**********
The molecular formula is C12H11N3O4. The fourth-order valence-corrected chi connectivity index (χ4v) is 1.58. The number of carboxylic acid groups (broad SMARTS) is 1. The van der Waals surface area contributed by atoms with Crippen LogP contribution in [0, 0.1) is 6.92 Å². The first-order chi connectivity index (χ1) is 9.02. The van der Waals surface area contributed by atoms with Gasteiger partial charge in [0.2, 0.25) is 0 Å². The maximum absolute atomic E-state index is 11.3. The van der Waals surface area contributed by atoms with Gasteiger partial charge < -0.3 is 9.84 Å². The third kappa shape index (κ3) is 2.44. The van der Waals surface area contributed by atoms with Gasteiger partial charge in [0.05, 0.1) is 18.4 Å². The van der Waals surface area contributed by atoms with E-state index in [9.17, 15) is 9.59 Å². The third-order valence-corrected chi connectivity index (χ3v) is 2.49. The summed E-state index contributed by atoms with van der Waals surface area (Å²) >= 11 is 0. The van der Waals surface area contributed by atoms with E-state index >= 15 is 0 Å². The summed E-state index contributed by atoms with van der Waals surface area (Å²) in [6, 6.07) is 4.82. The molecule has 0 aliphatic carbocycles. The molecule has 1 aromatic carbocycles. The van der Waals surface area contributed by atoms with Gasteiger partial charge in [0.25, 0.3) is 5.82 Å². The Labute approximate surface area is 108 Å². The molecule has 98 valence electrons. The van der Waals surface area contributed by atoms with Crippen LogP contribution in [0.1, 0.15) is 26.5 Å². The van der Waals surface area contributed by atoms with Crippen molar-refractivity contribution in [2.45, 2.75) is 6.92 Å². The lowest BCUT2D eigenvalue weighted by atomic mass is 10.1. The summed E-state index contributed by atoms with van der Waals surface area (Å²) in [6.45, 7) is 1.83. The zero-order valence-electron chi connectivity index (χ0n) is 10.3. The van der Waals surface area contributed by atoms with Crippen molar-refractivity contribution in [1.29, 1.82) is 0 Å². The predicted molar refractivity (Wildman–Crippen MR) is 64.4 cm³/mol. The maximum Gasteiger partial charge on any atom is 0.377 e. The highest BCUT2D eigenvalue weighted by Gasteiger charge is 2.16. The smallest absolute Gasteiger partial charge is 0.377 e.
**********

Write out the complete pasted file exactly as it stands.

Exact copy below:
The molecular formula is C12H11N3O4. The fourth-order valence-corrected chi connectivity index (χ4v) is 1.58. The number of carboxylic acid groups (broad SMARTS) is 1. The van der Waals surface area contributed by atoms with Crippen LogP contribution in [0, 0.1) is 6.92 Å². The first-order chi connectivity index (χ1) is 9.02. The van der Waals surface area contributed by atoms with Gasteiger partial charge in [0.2, 0.25) is 0 Å². The maximum absolute atomic E-state index is 11.3. The van der Waals surface area contributed by atoms with Gasteiger partial charge < -0.3 is 9.84 Å². The third kappa shape index (κ3) is 2.44. The van der Waals surface area contributed by atoms with Gasteiger partial charge in [0.05, 0.1) is 18.4 Å². The van der Waals surface area contributed by atoms with E-state index in [9.17, 15) is 9.59 Å². The third-order valence-corrected chi connectivity index (χ3v) is 2.49. The summed E-state index contributed by atoms with van der Waals surface area (Å²) >= 11 is 0. The van der Waals surface area contributed by atoms with E-state index >= 15 is 0 Å². The summed E-state index contributed by atoms with van der Waals surface area (Å²) in [6, 6.07) is 4.82. The molecule has 0 aliphatic carbocycles. The molecule has 1 aromatic carbocycles. The van der Waals surface area contributed by atoms with Gasteiger partial charge in [0.25, 0.3) is 5.82 Å². The Labute approximate surface area is 108 Å². The molecule has 98 valence electrons. The van der Waals surface area contributed by atoms with Crippen LogP contribution in [0.1, 0.15) is 26.5 Å². The van der Waals surface area contributed by atoms with Crippen molar-refractivity contribution in [2.45, 2.75) is 6.92 Å². The lowest BCUT2D eigenvalue weighted by atomic mass is 10.1. The summed E-state index contributed by atoms with van der Waals surface area (Å²) in [6.45, 7) is 1.83. The zero-order valence-electron chi connectivity index (χ0n) is 10.3. The van der Waals surface area contributed by atoms with Crippen molar-refractivity contribution in [1.29, 1.82) is 0 Å². The predicted molar refractivity (Wildman–Crippen MR) is 64.4 cm³/mol. The maximum Gasteiger partial charge on any atom is 0.377 e. The highest BCUT2D eigenvalue weighted by Gasteiger charge is 2.16. The smallest absolute Gasteiger partial charge is 0.377 e.